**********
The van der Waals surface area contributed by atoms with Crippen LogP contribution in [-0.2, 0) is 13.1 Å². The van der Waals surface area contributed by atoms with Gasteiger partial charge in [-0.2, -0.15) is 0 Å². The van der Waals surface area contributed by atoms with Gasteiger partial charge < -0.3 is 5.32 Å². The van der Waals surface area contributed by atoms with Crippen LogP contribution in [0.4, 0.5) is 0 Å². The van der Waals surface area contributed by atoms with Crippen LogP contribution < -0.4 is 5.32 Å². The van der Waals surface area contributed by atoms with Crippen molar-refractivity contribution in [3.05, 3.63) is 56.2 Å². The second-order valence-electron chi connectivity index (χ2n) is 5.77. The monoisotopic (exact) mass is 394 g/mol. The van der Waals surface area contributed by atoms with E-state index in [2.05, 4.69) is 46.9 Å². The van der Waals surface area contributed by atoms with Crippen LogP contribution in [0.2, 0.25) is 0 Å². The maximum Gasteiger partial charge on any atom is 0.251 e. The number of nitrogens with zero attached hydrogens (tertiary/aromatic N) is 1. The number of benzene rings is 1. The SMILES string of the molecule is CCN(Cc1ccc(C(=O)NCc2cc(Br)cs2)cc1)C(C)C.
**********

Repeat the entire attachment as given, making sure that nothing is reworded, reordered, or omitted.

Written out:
The van der Waals surface area contributed by atoms with Crippen LogP contribution in [-0.2, 0) is 13.1 Å². The van der Waals surface area contributed by atoms with Gasteiger partial charge in [-0.2, -0.15) is 0 Å². The van der Waals surface area contributed by atoms with Gasteiger partial charge < -0.3 is 5.32 Å². The van der Waals surface area contributed by atoms with Crippen LogP contribution in [0.4, 0.5) is 0 Å². The van der Waals surface area contributed by atoms with Crippen LogP contribution < -0.4 is 5.32 Å². The van der Waals surface area contributed by atoms with Crippen molar-refractivity contribution in [3.05, 3.63) is 56.2 Å². The second-order valence-electron chi connectivity index (χ2n) is 5.77. The monoisotopic (exact) mass is 394 g/mol. The van der Waals surface area contributed by atoms with E-state index in [2.05, 4.69) is 46.9 Å². The van der Waals surface area contributed by atoms with Crippen LogP contribution in [0.2, 0.25) is 0 Å². The maximum Gasteiger partial charge on any atom is 0.251 e. The number of nitrogens with zero attached hydrogens (tertiary/aromatic N) is 1. The number of benzene rings is 1. The SMILES string of the molecule is CCN(Cc1ccc(C(=O)NCc2cc(Br)cs2)cc1)C(C)C.